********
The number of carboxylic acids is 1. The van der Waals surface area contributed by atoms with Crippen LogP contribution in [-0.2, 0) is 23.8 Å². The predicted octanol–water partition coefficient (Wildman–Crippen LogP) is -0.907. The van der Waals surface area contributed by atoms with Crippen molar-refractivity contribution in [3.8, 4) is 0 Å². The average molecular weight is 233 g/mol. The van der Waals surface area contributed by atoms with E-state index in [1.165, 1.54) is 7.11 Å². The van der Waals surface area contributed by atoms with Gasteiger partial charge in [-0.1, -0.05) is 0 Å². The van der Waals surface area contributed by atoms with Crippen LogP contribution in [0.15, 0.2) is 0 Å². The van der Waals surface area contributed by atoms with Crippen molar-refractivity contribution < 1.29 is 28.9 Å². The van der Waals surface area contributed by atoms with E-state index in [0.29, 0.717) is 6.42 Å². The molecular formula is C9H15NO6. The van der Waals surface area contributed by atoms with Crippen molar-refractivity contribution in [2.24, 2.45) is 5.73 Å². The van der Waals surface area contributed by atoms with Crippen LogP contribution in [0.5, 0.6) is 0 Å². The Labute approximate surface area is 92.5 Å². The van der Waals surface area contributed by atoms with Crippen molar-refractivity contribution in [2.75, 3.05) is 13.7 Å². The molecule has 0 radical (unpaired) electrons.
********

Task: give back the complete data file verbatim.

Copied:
The number of carboxylic acids is 1. The van der Waals surface area contributed by atoms with Crippen LogP contribution in [-0.2, 0) is 23.8 Å². The predicted octanol–water partition coefficient (Wildman–Crippen LogP) is -0.907. The van der Waals surface area contributed by atoms with Crippen molar-refractivity contribution in [3.8, 4) is 0 Å². The average molecular weight is 233 g/mol. The van der Waals surface area contributed by atoms with E-state index in [1.165, 1.54) is 7.11 Å². The van der Waals surface area contributed by atoms with Gasteiger partial charge in [-0.1, -0.05) is 0 Å². The van der Waals surface area contributed by atoms with Crippen LogP contribution in [0.15, 0.2) is 0 Å². The van der Waals surface area contributed by atoms with Crippen molar-refractivity contribution < 1.29 is 28.9 Å². The van der Waals surface area contributed by atoms with E-state index in [0.29, 0.717) is 6.42 Å². The molecular formula is C9H15NO6. The van der Waals surface area contributed by atoms with Crippen molar-refractivity contribution in [2.24, 2.45) is 5.73 Å². The van der Waals surface area contributed by atoms with Crippen LogP contribution in [0.5, 0.6) is 0 Å². The Labute approximate surface area is 92.5 Å². The van der Waals surface area contributed by atoms with Crippen molar-refractivity contribution in [2.75, 3.05) is 13.7 Å². The molecule has 0 radical (unpaired) electrons.